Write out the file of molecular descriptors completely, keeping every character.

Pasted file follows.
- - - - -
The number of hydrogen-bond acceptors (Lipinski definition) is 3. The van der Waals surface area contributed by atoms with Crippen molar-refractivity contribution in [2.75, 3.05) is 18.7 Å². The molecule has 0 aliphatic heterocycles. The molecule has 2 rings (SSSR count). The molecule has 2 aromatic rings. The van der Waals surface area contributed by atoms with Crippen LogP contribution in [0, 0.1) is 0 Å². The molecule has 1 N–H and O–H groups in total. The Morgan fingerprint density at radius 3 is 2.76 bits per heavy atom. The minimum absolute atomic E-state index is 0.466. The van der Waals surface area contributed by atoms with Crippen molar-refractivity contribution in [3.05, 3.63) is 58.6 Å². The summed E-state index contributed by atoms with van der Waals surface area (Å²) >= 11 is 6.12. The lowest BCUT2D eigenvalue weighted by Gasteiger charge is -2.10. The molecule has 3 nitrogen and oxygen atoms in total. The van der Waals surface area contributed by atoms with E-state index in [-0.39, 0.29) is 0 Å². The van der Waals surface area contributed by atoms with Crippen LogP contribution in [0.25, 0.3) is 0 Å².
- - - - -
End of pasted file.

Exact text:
The number of hydrogen-bond acceptors (Lipinski definition) is 3. The van der Waals surface area contributed by atoms with Crippen molar-refractivity contribution in [2.75, 3.05) is 18.7 Å². The molecule has 0 aliphatic heterocycles. The molecule has 2 rings (SSSR count). The molecule has 2 aromatic rings. The van der Waals surface area contributed by atoms with Crippen LogP contribution in [0, 0.1) is 0 Å². The molecule has 1 N–H and O–H groups in total. The Morgan fingerprint density at radius 3 is 2.76 bits per heavy atom. The minimum absolute atomic E-state index is 0.466. The van der Waals surface area contributed by atoms with Crippen molar-refractivity contribution in [3.05, 3.63) is 58.6 Å². The summed E-state index contributed by atoms with van der Waals surface area (Å²) >= 11 is 6.12. The lowest BCUT2D eigenvalue weighted by Gasteiger charge is -2.10. The molecule has 3 nitrogen and oxygen atoms in total. The van der Waals surface area contributed by atoms with E-state index in [-0.39, 0.29) is 0 Å². The van der Waals surface area contributed by atoms with Crippen LogP contribution in [0.25, 0.3) is 0 Å².